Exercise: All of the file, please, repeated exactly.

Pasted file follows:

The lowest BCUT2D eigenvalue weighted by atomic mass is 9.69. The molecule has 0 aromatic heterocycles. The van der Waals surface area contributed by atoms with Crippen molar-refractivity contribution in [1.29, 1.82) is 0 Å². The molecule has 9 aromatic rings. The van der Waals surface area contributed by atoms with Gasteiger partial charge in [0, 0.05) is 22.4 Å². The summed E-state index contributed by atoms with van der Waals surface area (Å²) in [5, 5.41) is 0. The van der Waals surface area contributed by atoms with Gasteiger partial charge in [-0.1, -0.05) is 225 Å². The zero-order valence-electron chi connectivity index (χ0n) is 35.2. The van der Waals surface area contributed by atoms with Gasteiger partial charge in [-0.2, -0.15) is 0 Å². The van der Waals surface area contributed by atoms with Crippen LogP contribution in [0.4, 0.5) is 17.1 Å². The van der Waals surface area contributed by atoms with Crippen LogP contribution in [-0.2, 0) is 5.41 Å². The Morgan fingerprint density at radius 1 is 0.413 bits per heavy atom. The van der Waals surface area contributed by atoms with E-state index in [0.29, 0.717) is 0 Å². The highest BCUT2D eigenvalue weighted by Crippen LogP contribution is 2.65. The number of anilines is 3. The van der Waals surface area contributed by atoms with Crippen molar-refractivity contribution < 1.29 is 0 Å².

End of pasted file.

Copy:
The lowest BCUT2D eigenvalue weighted by atomic mass is 9.69. The molecule has 0 aromatic heterocycles. The van der Waals surface area contributed by atoms with Crippen molar-refractivity contribution in [1.29, 1.82) is 0 Å². The molecule has 9 aromatic rings. The van der Waals surface area contributed by atoms with Gasteiger partial charge in [0, 0.05) is 22.4 Å². The summed E-state index contributed by atoms with van der Waals surface area (Å²) in [5, 5.41) is 0. The van der Waals surface area contributed by atoms with Gasteiger partial charge in [-0.1, -0.05) is 225 Å². The zero-order valence-electron chi connectivity index (χ0n) is 35.2. The van der Waals surface area contributed by atoms with Gasteiger partial charge in [-0.2, -0.15) is 0 Å². The van der Waals surface area contributed by atoms with Crippen LogP contribution in [0.4, 0.5) is 17.1 Å². The van der Waals surface area contributed by atoms with Crippen LogP contribution in [-0.2, 0) is 5.41 Å². The Morgan fingerprint density at radius 1 is 0.413 bits per heavy atom. The van der Waals surface area contributed by atoms with E-state index in [0.29, 0.717) is 0 Å². The highest BCUT2D eigenvalue weighted by Crippen LogP contribution is 2.65. The number of anilines is 3. The van der Waals surface area contributed by atoms with Crippen molar-refractivity contribution < 1.29 is 0 Å².